New style needed for England to bridge gap
HEAD coach Ross Hunter believes it’s time to “rip up the rulebook” and revolutionise visually impaired cricket if England are to bridge the gap.
Hunter’s team have just returned from the Subcontinent where they reached the Blind Cricket T20 World Cup semi-finals, losing to Pakistan by 147 runs, who were then beaten by nine wickets by hosts India in the final.
India and Pakistan have shared the last four World Cups, yet Hunter was disappointed his team could not put on more of a show.
The 36-year-old former wicketkeeper accepts there is currently a gulf between his team and the finalists, but refuses to believe England cannot reach their level.
Hunter said: “We have always just tried to catch up with India and Pakistan, but their players spend 180 days a year playing and they have a wide pool of players.
“I think by investing in a smaller amount of players, 15 guys, giving them the best support and developing the best programme possible, that will give us a chance.
“Rather than think we can build a big domestic game here and hope to catch up that way, let’s rip up the rulebook and take a look at are we using the right bats and other equipment?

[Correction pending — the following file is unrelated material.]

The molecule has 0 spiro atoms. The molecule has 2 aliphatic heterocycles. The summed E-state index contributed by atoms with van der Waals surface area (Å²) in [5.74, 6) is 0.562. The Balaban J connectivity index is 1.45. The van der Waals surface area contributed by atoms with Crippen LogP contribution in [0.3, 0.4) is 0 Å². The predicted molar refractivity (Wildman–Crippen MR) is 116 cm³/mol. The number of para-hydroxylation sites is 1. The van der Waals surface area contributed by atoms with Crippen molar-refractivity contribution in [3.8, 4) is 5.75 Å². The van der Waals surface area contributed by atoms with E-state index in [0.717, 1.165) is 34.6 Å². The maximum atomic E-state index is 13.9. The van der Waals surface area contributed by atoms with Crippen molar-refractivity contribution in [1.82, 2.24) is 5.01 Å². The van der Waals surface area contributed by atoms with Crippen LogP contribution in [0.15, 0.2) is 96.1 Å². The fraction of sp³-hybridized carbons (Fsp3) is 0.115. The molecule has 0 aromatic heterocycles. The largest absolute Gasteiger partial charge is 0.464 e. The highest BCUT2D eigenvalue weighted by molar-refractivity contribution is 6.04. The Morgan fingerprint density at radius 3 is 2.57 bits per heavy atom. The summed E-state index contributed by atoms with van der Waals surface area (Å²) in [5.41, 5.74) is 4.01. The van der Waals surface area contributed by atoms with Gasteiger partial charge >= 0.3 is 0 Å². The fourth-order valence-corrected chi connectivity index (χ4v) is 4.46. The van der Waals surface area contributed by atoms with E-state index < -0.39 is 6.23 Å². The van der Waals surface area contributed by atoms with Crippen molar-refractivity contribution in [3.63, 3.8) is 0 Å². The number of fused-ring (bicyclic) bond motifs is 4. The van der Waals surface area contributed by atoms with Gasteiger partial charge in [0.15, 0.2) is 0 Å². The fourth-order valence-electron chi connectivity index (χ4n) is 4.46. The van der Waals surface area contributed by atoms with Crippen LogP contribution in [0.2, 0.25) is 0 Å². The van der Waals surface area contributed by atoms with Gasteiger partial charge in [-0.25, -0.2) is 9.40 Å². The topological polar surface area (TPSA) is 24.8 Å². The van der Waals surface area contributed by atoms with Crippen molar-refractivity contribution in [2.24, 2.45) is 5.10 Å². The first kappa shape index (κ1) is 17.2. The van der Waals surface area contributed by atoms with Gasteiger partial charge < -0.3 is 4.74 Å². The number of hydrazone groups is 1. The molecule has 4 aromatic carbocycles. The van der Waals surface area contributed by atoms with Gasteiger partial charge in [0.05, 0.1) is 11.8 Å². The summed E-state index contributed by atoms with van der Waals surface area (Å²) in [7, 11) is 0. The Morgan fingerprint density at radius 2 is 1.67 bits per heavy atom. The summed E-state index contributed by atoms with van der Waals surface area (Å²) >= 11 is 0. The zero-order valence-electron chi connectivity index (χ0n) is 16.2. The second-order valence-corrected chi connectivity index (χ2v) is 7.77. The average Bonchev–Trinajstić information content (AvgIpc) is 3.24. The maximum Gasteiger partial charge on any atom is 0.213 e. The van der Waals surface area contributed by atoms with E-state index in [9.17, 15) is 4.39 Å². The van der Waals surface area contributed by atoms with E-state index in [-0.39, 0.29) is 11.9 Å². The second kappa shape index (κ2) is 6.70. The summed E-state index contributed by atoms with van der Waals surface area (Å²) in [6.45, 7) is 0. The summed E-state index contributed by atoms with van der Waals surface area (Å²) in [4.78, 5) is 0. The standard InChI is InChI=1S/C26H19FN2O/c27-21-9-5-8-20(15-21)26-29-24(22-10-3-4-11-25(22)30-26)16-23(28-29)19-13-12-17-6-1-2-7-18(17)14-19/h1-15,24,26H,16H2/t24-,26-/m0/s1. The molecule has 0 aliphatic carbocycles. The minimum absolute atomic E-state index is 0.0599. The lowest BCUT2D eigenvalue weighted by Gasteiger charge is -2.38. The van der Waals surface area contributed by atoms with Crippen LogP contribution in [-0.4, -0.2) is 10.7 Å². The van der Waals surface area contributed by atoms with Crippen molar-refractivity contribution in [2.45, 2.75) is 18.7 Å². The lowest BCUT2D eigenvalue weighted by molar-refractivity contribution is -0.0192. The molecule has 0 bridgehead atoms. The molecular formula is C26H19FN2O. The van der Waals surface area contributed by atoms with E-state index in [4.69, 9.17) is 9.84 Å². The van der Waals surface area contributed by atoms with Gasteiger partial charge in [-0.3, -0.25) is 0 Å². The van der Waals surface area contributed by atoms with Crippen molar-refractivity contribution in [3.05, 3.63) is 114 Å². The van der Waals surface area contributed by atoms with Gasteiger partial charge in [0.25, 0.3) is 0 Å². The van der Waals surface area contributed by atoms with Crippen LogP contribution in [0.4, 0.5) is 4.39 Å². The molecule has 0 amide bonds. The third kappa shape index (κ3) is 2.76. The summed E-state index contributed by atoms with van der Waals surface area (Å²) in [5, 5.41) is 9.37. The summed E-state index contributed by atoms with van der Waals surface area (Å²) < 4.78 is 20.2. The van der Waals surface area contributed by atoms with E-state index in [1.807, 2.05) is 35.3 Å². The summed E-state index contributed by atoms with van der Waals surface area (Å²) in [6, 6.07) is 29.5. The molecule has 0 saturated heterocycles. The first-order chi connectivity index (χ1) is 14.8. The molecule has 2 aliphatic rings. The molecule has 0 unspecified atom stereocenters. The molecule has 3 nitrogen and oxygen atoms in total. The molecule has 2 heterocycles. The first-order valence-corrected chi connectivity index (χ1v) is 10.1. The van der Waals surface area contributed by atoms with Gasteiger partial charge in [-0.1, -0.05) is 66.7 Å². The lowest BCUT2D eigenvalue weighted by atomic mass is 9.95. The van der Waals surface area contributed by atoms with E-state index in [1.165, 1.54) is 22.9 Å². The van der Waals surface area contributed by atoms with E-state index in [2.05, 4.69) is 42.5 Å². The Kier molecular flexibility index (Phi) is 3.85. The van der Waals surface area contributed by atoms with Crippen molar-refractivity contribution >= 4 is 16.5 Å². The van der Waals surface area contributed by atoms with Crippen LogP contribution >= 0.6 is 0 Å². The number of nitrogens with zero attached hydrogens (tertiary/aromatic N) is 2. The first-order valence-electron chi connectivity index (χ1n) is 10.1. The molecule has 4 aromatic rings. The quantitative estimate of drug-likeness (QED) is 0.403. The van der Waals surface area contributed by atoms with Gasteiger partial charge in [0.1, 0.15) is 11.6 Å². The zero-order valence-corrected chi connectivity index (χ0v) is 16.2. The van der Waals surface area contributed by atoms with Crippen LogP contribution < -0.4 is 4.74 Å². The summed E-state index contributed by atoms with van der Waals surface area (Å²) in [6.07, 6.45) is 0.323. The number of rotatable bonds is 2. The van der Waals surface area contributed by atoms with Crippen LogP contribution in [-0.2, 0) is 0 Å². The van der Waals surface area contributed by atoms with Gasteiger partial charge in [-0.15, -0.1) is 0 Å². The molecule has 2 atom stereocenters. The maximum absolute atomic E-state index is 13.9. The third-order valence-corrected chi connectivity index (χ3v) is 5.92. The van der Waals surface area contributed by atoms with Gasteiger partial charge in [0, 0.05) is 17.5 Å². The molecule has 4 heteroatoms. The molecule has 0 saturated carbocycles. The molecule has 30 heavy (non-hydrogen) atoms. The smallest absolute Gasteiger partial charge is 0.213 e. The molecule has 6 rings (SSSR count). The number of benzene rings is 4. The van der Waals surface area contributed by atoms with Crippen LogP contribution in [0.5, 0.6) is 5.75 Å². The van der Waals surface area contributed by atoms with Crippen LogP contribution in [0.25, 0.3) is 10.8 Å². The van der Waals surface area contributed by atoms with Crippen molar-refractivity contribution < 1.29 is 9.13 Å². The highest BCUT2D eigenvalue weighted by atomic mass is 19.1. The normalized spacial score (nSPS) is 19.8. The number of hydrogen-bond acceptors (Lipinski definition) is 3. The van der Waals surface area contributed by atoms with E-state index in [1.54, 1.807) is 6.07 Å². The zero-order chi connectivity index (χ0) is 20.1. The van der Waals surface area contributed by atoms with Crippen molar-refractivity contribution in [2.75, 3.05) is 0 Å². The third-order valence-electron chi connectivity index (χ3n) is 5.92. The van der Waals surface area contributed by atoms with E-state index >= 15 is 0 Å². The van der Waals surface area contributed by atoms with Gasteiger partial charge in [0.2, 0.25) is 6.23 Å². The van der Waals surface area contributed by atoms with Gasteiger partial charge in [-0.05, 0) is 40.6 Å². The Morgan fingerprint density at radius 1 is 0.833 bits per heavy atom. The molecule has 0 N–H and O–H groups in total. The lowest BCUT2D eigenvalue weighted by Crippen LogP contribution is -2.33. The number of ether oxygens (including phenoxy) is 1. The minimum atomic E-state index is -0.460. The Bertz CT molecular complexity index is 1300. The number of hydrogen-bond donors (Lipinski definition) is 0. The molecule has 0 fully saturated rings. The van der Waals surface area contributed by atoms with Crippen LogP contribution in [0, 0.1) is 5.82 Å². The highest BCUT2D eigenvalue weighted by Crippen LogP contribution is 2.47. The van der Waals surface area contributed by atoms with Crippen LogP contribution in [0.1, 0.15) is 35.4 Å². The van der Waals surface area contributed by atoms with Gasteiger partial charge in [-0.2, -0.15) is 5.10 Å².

“India and Pakistan hit the ball like hockey players, so I intend to watch a lot and see if there are technical aspects we can take from that.”
England’s schedule meant they were always likely to be playing catch-up, with India, Pakistan and Sri Lanka to play in their opening matches.
Heavy defeats to those nations – by 98 runs, ten wickets and 103 runs respectively – were broken up by an eight-wicket win over New Zealand.
England maintained belief though, and saw off South Africa, Bangladesh, Nepal, Australia and West Indies to sneak into fourth place.
Bowling first against Pakistan they had to chase down 310 to win. But they struggled to build partnerships, Matthew Page (41) and captain Luke Sugg (34) providing the notable resistance as they mustered 162-7 in 20 overs.
“I’m disappointed, because I wanted to win the World Cup,” added Hunter.
“It’s probably a positive thing that we feel that way. It’s the strongest England team I’ve been in charge of.”